Your June 27 editorial calling for forensic investigations of pension consultant conflicts of interest was right on the money.
Pension consultant conflicts of interest, often involving collusion between money managers and consultants, result in substantial, quantifiable harm. As the only firm that has successfully investigated these conflicts and recovered assets from consultants on behalf of pension funds, we know that tainted consultant advice can cost a fund 10% to 15% over time. While funds may choose to spend $250,000 or more for so-called forward-looking operational reviews, we believe that these reviews provide minimal value and fail to address the fundamental issue. That is, if conflicts cause harm (and we know they do), then an approach that neglects to fully investigate, quantify and recover damages fails to safeguard participant funds.
Fiduciary reviews that do not assign blame for past or ongoing malfeasance are an easy sell to pensions unprepared to seriously examine the actions of their vendors, however, they are not in the best interests of participants because the fund is never made whole. We have observed that these superficial reviews seldom result in subsequent civil or criminal proceedings. They are sold as being a painless alternative for sponsors, as opposed to a precursor to a forensic investigation. Participants are the losers when boards choose a cover-up, as opposed to a cleanup.
Furthermore, only through in-depth investigations of past and ongoing wrongdoing can one competently advise pensions regarding their operations going forward. Absent a thorough forensic investigation, procedures to prevent reoccurrence of problems cannot be established. Put simply, a fund cannot adopt procedures to prevent problems of which it is not fully aware. Our investigations of past and ongoing wrongdoing inevitably provide funds with the guidance they need to correct operations going forward; on the other hand, operational reviews at best provide superficial advice going forward with no resolution of past matters.
We believe it is appropriate to judge firms that seek to advise pensions by the results they deliver. All too often, superficial operational reviews leave serious wrongdoing untouched. When we examine funds that have undergone such reviews, we often see continuing malfeasance. The operational review has merely provided the board with a possible defense against lawsuits brought by participants or others. The board can claim to have looked into the matter and, on advice of expert counsel, taken (limited) action to address the matter. We are not in the business of providing such relief to those who turn away from wrongdoing under their noses. If you engage this firm to conduct a forensic audit, I promise you will get our best analysis of all potential vendor wrongdoing and nothing less.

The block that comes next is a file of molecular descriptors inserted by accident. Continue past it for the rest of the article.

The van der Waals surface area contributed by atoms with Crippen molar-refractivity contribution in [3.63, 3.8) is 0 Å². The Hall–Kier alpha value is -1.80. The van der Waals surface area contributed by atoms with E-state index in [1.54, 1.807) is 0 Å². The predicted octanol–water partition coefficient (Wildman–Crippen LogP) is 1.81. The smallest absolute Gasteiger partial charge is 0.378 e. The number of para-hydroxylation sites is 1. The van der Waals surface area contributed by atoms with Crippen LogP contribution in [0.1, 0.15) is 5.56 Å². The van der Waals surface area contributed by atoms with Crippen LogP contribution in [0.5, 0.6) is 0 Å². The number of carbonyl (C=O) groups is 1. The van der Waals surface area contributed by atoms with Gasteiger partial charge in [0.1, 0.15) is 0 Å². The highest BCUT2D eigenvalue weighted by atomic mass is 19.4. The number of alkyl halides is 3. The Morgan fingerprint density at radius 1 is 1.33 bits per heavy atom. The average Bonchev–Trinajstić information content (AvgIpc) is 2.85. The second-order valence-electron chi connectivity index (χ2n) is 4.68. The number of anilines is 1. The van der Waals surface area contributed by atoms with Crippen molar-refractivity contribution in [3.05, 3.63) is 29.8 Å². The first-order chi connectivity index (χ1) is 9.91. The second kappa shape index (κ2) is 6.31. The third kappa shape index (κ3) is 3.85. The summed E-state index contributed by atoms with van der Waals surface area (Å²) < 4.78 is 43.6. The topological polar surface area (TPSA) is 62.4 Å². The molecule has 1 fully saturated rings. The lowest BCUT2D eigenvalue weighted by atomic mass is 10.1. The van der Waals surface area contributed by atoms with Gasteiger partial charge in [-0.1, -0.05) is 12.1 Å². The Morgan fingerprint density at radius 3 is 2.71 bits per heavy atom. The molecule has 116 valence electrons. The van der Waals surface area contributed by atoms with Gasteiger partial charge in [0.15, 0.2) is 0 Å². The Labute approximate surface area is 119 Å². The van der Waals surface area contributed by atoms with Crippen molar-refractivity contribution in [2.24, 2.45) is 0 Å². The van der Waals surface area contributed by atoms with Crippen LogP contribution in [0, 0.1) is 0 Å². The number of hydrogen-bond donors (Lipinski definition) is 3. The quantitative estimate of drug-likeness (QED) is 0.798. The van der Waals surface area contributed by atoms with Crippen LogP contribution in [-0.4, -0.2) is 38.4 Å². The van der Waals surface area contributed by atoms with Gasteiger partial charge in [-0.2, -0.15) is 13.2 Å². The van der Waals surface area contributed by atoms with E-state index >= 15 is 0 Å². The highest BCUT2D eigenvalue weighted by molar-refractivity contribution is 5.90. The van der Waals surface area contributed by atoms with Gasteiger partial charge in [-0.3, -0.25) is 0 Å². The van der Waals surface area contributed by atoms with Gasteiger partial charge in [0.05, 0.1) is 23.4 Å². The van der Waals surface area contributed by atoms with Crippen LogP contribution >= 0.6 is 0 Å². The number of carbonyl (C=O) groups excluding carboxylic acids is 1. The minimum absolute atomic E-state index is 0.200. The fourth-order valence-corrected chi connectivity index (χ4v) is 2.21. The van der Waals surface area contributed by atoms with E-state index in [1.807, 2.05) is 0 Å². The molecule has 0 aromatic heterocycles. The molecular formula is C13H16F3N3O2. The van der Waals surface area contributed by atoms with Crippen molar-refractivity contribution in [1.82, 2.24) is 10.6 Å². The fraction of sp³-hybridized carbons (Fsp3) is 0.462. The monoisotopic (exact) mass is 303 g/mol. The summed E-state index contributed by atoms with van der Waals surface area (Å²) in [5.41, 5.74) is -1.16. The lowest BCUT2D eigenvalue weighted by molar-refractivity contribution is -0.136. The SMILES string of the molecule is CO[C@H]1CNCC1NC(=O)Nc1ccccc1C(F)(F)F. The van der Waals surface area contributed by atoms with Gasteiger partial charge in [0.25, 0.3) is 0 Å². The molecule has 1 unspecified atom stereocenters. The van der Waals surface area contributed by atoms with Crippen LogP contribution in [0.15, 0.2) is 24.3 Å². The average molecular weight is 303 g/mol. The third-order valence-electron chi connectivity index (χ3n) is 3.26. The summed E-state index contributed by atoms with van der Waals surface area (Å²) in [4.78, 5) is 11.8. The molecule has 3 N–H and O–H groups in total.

Finally, we believe an approach that focuses upon industry best practices is fundamentally flawed. It only ensures compliance with industry standards of today and, as the mutual fund and similar scandals have shown, commonly accepted industry behavior often is corrupt. We focus upon conduct that is harmful to plans, regardless of whether it is commonplace in the industry or not. When we identify such harm, we seek to fashion a legal theory that will address it. We were the only firm talking about illegal mutual fund activity in the 1980s and 1990s and the first to draw attention to pension consultant conflicts of interest in the 1990s. Our efforts, including testifying before the U.S. Senate and the Louisiana House of Representatives, as well as advising the SEC and law enforcement, contributed substantially to bringing these abuses to the forefront. Currently we are advising unions representing participants in defined benefit pensions in requesting forensic audits of any plans taken over by the Pension Benefit Guaranty Corp. We are committed to continuing to ferret out wrongdoing and bring it to the attention of our clients, regulators, legislators, law enforcement and ultimately investors.
Edward A.H. Siedle
Benchmark Financial Services Inc.
Ocean Ridge, Fla.